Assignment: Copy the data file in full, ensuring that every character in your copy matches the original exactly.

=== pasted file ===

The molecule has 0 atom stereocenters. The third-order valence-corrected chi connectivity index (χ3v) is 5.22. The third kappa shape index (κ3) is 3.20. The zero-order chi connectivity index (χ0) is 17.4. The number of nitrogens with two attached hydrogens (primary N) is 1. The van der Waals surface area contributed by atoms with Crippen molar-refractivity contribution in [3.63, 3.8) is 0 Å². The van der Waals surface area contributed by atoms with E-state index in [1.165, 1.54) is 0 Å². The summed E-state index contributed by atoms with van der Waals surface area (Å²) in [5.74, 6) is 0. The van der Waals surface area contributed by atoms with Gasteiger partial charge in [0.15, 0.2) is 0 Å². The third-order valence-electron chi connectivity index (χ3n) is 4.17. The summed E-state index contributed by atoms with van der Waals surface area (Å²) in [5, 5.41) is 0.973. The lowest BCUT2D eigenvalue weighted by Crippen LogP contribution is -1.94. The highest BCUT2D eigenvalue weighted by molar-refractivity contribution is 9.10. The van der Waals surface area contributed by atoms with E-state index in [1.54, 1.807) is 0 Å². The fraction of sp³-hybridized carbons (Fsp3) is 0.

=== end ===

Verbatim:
The molecule has 0 atom stereocenters. The third-order valence-corrected chi connectivity index (χ3v) is 5.22. The third kappa shape index (κ3) is 3.20. The zero-order chi connectivity index (χ0) is 17.4. The number of nitrogens with two attached hydrogens (primary N) is 1. The van der Waals surface area contributed by atoms with Crippen molar-refractivity contribution in [3.63, 3.8) is 0 Å². The van der Waals surface area contributed by atoms with E-state index in [1.165, 1.54) is 0 Å². The summed E-state index contributed by atoms with van der Waals surface area (Å²) in [5.74, 6) is 0. The van der Waals surface area contributed by atoms with Gasteiger partial charge in [0.15, 0.2) is 0 Å². The third-order valence-electron chi connectivity index (χ3n) is 4.17. The summed E-state index contributed by atoms with van der Waals surface area (Å²) in [5, 5.41) is 0.973. The lowest BCUT2D eigenvalue weighted by Crippen LogP contribution is -1.94. The highest BCUT2D eigenvalue weighted by molar-refractivity contribution is 9.10. The van der Waals surface area contributed by atoms with E-state index in [1.54, 1.807) is 0 Å². The fraction of sp³-hybridized carbons (Fsp3) is 0.